The police are a weapon. The legislature decides at whom it's pointed.

Now get out there and make them do their fucking job.

Monday, July 1, 2013

Albert, Somme

Roger Ebert is dead, and were I to be called upon to spend another minute talking about whether or not videogames will ever be "art," I'd prefer to join him. A few weeks back, I made a mental note to reread John Walker's recent RockPaperShotgun editorial on the relationship between games and stories, so I could explore some of its unexamined conceits. Not a rebuttal, exactly, or even a critique--Walker seems to have handled that responsibility himself--but a vague thought on vocabulary, and what imprecision can conceal.

Story is a revered word among gamers, even if some critics aren't so enthusiastic. We're used to that. If you've spent any time reading games criticism, you're as bored with the yes/no of games and story, and have hopefully moved onto the how. What I find interesting, though, is not the idea that story is a desirable thing for a game to "have," but the assumption that story is the essential aspect of other narrative media.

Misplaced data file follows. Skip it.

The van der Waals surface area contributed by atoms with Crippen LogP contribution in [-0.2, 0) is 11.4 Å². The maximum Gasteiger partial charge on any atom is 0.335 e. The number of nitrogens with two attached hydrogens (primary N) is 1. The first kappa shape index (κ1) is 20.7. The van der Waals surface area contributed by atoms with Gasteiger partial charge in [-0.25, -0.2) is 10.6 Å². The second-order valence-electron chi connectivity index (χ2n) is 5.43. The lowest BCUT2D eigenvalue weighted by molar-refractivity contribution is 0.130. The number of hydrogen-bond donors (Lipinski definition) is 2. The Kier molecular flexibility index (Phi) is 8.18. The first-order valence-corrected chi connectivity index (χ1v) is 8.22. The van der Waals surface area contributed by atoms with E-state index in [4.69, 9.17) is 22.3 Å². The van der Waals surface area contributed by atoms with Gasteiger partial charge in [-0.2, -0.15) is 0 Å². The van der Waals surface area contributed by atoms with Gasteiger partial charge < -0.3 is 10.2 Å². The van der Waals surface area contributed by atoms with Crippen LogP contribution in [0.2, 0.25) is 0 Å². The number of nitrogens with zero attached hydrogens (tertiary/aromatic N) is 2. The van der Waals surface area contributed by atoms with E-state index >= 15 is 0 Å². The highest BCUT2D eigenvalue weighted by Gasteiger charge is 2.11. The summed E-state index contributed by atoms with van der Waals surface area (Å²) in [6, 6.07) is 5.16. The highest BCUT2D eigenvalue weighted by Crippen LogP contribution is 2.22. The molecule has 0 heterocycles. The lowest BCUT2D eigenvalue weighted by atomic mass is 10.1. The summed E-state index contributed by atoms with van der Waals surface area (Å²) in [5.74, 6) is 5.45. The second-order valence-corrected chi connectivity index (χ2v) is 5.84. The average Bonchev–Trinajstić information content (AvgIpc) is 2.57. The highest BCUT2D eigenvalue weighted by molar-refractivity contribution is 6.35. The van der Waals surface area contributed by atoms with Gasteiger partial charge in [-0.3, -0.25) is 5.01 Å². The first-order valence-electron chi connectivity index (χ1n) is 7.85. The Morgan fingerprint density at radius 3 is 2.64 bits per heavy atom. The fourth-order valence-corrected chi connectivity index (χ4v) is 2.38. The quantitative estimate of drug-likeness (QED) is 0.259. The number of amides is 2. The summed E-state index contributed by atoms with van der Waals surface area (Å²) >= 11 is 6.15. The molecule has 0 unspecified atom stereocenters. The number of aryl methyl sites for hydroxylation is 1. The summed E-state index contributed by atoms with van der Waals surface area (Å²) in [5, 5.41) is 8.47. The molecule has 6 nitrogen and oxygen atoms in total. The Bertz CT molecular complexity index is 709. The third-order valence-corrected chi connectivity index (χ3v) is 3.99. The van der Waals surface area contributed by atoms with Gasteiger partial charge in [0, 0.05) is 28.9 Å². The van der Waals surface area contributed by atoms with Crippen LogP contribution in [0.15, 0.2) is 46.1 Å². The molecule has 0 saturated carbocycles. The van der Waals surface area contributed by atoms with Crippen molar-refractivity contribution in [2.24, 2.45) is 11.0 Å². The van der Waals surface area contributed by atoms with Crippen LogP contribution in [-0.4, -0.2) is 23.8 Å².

[w]hat exactly is it we’re holding aloft as an example of storytelling done right? There are games whose stories I’ve enjoyed a great deal. I immediately reach for The Longest Journey, Deus Ex, Planescape Torment… um… and then I start to struggle. And the most recent of those was 2000 – thirteen years ago. [...] But of these, which do I hold up as great examples of literature? Honestly? None. That’s not to demean the best of them – stories from games have genuinely changed my life, moved me enormously, altered my thinking in significant ways. But if gaming’s ultimate goal, from both technology and development, is this spurious notion of “storytelling”, then it’s doing a pretty poor job.